• An improved, more intuitive, user interface.
  • Keyframes on everything that effects the output.

The free (gratuit) functionality is almost complete (no watermarks etc.) and in my experience has certainly been useful on real projects.  The paid version has greater efficiency and functionality, and encourages the developer to keep developing.  See the product web-page for more details.

See images in corresponding entry in my main blog.

Mocha & AE for Tracking & Stabilising

Wednesday, December 19th, 2012

In fact there is an excellent-looking series of tutorials at

Adobe CS6: Encoding Presets Migration and Exploration

Tuesday, November 20th, 2012

Having created my own additional presets for encoding formats on one system, I want to copy them to another.   As it happens, these “systems” are the Boot Camp Windows and the Mac OS sides of the same MacBook.

So how do I copy them?

As it happens, Adobe Media Encoder has menu options:

  • Preset > Export
  • Preset > Import

Nevertheless, looking behind the scenes…

Each Preset is stored as an [.epr] file.  So where are the [.epr] files kept?


  • Google:[adobe premiere presets location]
  • Explore my own system:
    • Mac OS: (just a few examples)
      • /Volumes/BOOTCAMP/Program Files/Adobe/Adobe Premiere Pro CS6/MediaIO/presets
      • /Volumes/BOOTCAMP/Program Files/Adobe/Adobe Media Encoder CS6/MediaIO/systempresets/
      • /Volumes/BOOTCAMP/Program Files/Adobe/Adobe After Effects CS5.5/Support Files/(MediaIO)/systempresets/
    • Windows:
      • /Volumes/BOOTCAMP/Program Files/Adobe/Adobe After Effects CS6/Support Files/(MediaIO)/systempresets/
      • /Volumes/BOOTCAMP/Program Files/Adobe/Adobe Premiere Pro CS6/MediaIO/systempresets/
      • /Volumes/BOOTCAMP/Program Files/Adobe/Adobe Premiere Pro CS5.5/MediaIO/systempresets/
      • /Volumes/BOOTCAMP/Program Files/Adobe/Adobe Premiere Pro CS5/Settings/EncoderPresets/
      • /Volumes/BOOTCAMP/Program Files/Adobe/Adobe Media Encoder CS6/MediaIO/systempresets/3F3F3F3F_44505820

Adobe Templates for Diwali

Tuesday, November 13th, 2012

I’m producing a video of a corporate event celebrating Diwali – the Indian Festival of Lights.

I wondered whether anyone had made an Adobe Premiere or After Effects template for Diwali.

I tried searching on [Diwali] in Adobe Exchange, but nothing was found.


Adobe Missing Title and Encore Templates: Download

Tuesday, November 13th, 2012

 I had Adobe Production Premium CS6 installed, but when in Adobe Premiere I tried to make a Title, there were no Title Templates present.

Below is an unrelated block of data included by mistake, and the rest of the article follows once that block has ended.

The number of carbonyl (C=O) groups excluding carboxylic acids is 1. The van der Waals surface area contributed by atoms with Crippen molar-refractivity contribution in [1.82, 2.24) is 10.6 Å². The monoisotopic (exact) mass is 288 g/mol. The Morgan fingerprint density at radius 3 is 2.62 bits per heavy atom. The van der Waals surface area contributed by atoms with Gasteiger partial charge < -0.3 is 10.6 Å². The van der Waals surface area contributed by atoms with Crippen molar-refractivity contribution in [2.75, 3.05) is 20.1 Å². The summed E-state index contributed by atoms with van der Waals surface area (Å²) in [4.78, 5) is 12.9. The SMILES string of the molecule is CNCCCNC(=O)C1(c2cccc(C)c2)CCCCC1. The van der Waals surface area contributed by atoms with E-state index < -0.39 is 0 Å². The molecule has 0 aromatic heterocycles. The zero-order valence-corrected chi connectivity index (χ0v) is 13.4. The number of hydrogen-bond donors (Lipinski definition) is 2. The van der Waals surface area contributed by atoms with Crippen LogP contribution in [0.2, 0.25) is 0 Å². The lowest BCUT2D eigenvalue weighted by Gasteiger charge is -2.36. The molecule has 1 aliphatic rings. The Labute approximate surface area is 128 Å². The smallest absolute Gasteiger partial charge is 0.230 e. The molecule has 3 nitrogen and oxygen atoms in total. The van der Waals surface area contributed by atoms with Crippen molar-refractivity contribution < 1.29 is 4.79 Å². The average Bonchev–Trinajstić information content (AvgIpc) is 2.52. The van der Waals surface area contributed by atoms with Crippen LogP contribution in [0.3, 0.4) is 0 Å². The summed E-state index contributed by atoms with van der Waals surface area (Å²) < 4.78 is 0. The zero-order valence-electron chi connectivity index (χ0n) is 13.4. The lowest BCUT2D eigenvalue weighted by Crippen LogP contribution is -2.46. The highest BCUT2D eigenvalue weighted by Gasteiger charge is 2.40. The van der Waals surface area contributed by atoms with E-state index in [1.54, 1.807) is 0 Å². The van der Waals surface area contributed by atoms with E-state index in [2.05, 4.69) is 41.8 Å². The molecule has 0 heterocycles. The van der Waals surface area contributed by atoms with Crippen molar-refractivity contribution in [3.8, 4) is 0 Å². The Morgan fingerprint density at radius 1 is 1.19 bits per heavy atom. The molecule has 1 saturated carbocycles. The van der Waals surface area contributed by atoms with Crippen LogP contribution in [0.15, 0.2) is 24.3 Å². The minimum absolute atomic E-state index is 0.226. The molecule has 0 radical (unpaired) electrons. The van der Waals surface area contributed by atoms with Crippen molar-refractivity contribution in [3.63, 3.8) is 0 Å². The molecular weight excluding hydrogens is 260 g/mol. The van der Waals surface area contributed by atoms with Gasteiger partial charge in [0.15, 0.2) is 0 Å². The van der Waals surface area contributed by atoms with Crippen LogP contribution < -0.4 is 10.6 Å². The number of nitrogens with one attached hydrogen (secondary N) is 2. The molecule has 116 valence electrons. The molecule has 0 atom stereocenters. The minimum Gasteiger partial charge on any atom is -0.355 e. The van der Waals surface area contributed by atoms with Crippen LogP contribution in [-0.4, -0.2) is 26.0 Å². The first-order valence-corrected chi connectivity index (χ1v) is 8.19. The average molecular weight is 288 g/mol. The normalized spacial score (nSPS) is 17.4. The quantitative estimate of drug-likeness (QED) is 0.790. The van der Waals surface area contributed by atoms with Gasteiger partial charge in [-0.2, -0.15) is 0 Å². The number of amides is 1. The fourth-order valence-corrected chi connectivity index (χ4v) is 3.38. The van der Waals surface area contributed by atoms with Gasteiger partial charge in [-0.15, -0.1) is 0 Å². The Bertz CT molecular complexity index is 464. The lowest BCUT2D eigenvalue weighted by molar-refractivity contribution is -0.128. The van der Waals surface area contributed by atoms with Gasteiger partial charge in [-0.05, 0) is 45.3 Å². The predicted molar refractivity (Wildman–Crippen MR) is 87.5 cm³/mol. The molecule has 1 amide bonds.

A Google search on [adobe premiere cs6 title templates download] produced the answer, as follows, in the form of a downloadable installer.  In addition to Premiere Title templates, the add-on also includes Encore templates.

Some people had problems downloading and installing, discussed here:

Boris FX Webinar Gems

Thursday, October 4th, 2012

SternFX for Adobe AE & Boris eg Broadcast Templates

Boris Broadcast Templates:

Boris TV:

My GPU is Definitely Too Old for Adobe Mercury Engine

Sunday, September 16th, 2012

  • This hives “hacks” for “unlocking” the use of a non-approved GPU card by Adobe’s Mercury Engine – though obviously at one’s own risk…
  • However the current GPU in my desktop, Geforce 8800 GT,  is not recommended for such action, as it has insufficient RAM, namely 0.5GB.
    • This is implied from the fact that the Geforce 9600 GT is specifically “Not recommended” on precisely that basis.

Chromakeying in After Effects (e.g. linked to Premiere)

Monday, September 3rd, 2012

  • Put the two layers in Premiere tracks
  • Send it to AE
    • [Replace with AE Composition]
  • In AE use Keylight (offers more control than Premiere’s Ultra vector-keyer)
  • Simply switch back to Premiere, it’s already in the timeline
  • {BUT … does that constitute “Dynamic Linking”, which I have heard is inefficient on cpu/speed?}

Adobe Production CS6 – Cache & Render Files and their Locations

Saturday, September 1st, 2012

When I start-up any application, I like to understand at least the main side-effects it’s having on my system.  In the case of Adobe’s primary video-editing apps, Premiere and After Effects, my experience (on Windows 7) is that they save intermediate preview-renders to the system volume.  This causes me the following concerns:

  • System Volume may serve poorly as a media drive.
    • Larry Jordan, at least in the recent past, advises against using the system drive for media read/write.  On the upside, such drives may have high-bandwidth to the system, but on the downside, the system can interrupt their use with highest priority, whuch may (I guess) pose a risk to smooth playback (though I am aware that buffering may possibly reduce this risk, I haven’t done or seen any such calculations).  Cache files are indeed media files that are written and read.
    • On the other hand, an informed representative of a well-known UK supplier of video editing laptops advised me that in his experience, most users of laptops with only a single internal drive (as system drive) do use that drive in this way (for portability).
  • System drive can become “clogged up”
    • System drive can become clogged-up by many or large video files of which that the user is only partially aware, their creation having happened implicitly during their use of the NLE etc.  Like temporary files only worse!